There were a few businesses on this street, though. A Royal Canadian Legion. A Ministry of Transportation building with a reflecting wall of glass. On the through-street was a post office to his left and the town’s administration center to his right. As he crossed over Portage Avenue, he was upon the churches and courthouse.
Almost there. Paulina’s place was three more blocks.
Leaves were scattered everywhere, some rolling by. There’d been snow last week, Paulina had texted a few days ago, but not cold enough for the white flakes to stick around. Considering it was the second week of October, they had a good month before Biboon blew his winter breath on the town.
He passed the Safeway to his left and started into where only houses were. This neighborhood was the older part, and the homes were smaller. Paulina’s was on Tripp’s right. He turned into the driveaway. His heart warmed at seeing her two-bedroom brick place.
Shaman thumped his tail. He pressed his snout against the passenger-side window.
“We’re here. You can do your business before we go inside.”
Tripp withdrew the engagement ring from the breast pocket of his jacket and opened the pink velvet case. Nestled inside, as explained to him by the clerk at the jewelry store in Duluth, was the fourteen-karat white-gold pear-shaped diamond wrapped in a border of smaller diamonds. Additional diamonds sparkled along the shank. Below the center stone was a yellow-gold bow.
Hopefully she loved the ring as much as he did. The darn thing had cost him an arm, but he’d managed to save his leg during the purchase. He’d even bought the matching wedding band that was safely tucked in his drawer back home.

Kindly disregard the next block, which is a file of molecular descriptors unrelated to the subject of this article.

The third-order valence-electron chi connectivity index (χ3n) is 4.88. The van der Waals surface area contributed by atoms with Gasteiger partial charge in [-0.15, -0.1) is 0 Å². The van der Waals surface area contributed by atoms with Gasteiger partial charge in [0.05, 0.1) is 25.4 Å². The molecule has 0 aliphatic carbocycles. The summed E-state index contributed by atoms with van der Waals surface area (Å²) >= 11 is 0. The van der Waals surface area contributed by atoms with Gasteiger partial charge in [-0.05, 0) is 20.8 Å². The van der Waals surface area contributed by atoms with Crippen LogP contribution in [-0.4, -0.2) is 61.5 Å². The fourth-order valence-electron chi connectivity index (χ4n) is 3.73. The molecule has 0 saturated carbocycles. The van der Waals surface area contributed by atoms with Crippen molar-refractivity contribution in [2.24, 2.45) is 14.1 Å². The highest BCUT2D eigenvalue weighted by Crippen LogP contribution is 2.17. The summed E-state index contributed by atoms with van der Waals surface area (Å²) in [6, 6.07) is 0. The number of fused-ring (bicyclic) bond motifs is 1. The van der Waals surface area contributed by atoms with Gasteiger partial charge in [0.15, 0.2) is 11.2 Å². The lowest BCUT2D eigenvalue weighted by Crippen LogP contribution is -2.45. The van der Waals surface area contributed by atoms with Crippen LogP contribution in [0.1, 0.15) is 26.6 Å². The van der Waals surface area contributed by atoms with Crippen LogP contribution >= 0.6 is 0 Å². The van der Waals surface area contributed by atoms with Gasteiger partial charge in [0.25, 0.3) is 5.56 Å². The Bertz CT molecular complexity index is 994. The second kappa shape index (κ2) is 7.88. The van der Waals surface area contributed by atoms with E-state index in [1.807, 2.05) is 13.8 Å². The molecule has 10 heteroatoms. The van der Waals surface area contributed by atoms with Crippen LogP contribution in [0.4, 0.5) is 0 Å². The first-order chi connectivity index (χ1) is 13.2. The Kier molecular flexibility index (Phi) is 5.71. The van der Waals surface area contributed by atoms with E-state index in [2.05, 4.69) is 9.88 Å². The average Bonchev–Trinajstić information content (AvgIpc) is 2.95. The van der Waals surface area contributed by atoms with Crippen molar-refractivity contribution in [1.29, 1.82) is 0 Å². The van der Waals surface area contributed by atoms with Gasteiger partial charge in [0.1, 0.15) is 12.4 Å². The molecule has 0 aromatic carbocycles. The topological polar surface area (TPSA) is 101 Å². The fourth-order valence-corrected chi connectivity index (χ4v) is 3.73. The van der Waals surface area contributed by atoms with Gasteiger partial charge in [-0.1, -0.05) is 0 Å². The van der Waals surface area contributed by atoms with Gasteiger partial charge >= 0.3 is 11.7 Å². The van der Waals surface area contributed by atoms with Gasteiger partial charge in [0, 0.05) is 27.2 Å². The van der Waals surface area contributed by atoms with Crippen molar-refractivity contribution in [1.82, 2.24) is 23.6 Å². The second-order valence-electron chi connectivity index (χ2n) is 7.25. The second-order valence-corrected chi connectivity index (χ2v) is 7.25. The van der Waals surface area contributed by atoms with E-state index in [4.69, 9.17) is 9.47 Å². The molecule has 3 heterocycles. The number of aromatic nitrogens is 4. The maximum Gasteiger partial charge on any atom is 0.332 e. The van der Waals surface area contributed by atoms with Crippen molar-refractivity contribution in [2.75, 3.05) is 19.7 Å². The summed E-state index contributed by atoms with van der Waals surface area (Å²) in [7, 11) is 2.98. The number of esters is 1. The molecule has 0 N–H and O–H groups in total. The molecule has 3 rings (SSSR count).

Movement inside came from the picture window. Paulina was waiting for him.
Tripp quickly shut the case and stuffed it back inside his jacket. He threw open the truck door. Shaman barked.
“I’m coming. I’m coming.” He ambled around the vehicle and opened Shaman’s door.
The dog bounded out, ready to sniff and explore.
“Easy, easy,” Tripp warned. There were a lot of cats in Paulina’s neck of the woods. He didn’t need his dog causing mischief by chasing down a furry feline like he’d done during their last visit.
Shaman, as if listening for once, kept his nose to the ground and sniffed his way to the back yard.
Tripp grabbed his duffel bag from the box of the truck and followed Shaman down the cement walkway.
There’d been no need to bring his boy’s belongings. Paulina, much to his delight, had purchased water and feeding bowls, toys, a doggie bed, and a tie-out for Shaman after Tripp had, five months ago, cleared out a closet for Paulina at his pad, and plenty of space in the bathroom for his girlfriend to store her toiletries. In return, she’d generously offered him a drawer in her bedroom and let him leave his clean-up stuff in the bathroom. This was when he’d begun thinking about engagement rings.
Shaman beelined for the spruce tree.
Tripp snickered and stopped.
The back door opened.
He turned to the most beautiful woman he’d ever laid eyes on after losing Michelle six years earlier. Pretty round face. Big ebony eyes. Apple-shaped cheeks sweeter than the delicious nectar. Copper-brown skin smoother than satin. And her long, slim limbs poured into leggings and a t-shirt. Her black hair was braided, most likely so he wouldn’t be sampling a few strands during their meal.